“My son wants to start training to get a stride up on the competition on the ice, what kind of equipment should I buy? A Bowflex? Dumbells? A Bench Press? There is so much out there and I don’t know what to choose.”
I am often presented with this situation from players and hockey teams that I train. More often than not, my answer to the question of what is the most effective piece of training equipment to purchase for home use is the kettlebell.
There are a variety of reasons why I recommend kettlebells time and time again. It is not necessarily that kettlebells are better than barbells, dumbbells or cable pulley machines but rather in my experience, kettlebells are much more versatile. Kettlebells can be used for many strength movements, such as squats, lunges and presses, as well as power exercises, such as cleans and snatches. The swing and its variations possess similar stretch‐shortening cycle characteristics to that of plyometrics, which are also known to be one of the best ways to improve power. Kettlebells provide a cardiovascular stimulus which is second to none, and can also be used to greatly improve range of motion and flexibility. If used properly, kettlebells allow for many exercises which improve the functional strength of an athlete by targeting the body as a whole rather then its individual segments. The answer to the question of “what muscle is this working?” is almost always “all of them” when using kettlebells. The kettlebell handle is also wide enough to allow for both hands which gives you a lot of flexibility when choosing exercises and progressing.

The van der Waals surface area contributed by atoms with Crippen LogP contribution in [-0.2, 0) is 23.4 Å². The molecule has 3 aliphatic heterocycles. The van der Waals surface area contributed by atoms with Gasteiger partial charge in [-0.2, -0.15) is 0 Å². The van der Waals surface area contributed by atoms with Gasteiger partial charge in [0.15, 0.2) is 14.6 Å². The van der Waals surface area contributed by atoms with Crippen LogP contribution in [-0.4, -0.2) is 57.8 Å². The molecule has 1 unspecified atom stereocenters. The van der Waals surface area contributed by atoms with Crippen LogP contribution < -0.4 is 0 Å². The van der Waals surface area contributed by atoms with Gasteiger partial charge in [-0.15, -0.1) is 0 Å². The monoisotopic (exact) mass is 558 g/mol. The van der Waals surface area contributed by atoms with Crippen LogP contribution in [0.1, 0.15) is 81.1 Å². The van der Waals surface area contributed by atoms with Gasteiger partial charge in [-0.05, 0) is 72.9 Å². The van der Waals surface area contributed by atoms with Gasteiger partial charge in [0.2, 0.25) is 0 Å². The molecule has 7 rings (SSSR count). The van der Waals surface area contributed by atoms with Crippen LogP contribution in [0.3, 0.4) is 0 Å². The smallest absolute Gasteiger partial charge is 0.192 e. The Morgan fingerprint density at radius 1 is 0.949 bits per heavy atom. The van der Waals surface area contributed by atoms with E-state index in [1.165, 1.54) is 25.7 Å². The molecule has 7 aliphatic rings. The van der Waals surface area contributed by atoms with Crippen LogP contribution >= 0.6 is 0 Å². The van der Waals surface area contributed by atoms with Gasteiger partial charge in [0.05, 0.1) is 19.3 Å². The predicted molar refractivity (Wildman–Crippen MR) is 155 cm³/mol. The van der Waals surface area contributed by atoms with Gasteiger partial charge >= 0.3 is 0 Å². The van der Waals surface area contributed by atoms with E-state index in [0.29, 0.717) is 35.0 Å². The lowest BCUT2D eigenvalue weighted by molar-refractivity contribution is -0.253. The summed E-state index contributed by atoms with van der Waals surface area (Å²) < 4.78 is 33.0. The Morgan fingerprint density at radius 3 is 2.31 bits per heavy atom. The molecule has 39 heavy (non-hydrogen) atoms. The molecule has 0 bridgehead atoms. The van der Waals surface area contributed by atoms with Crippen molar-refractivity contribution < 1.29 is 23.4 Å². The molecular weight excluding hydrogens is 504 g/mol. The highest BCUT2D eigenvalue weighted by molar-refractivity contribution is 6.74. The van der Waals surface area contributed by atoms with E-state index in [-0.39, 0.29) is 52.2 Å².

The second reason is along the same line as the first. One or two kettlebells is all you need in order to get all of the benefits described above. You do not need to buy kettlebells in pairs, and there is no need for an entire rack with all different weights. In addition to their versatility, kettlebells are relatively inexpensive given the bang they provide for your buck.
I also suggest kettlebells so often because along with being versatile and fairly inexpensive, they take up very little room in the house. You do not need a separate workout space in order to house your equipment, and a kettlebell can also be taken outside quite easily. Perhaps an even better application of this is that kettlebells can be easily transported via car, leaving no excuse for why you have not been training when you are away from home.
Kettlebells are a great choice of exercise for athletes of all ages because they teach and force athletes to train movements, rather than muscles. They also provide an excellent workout to the posterior chain, which so often gets underworked in traditional “pushup/situp” style dryland training programs.
As with any type of exercise equipment, kettlebells require a certain level of technique and proficiency in order to do the exercises safely. Be sure to get an adequate amount of coaching from a certified instructor before beginning a kettlebell training program on your own.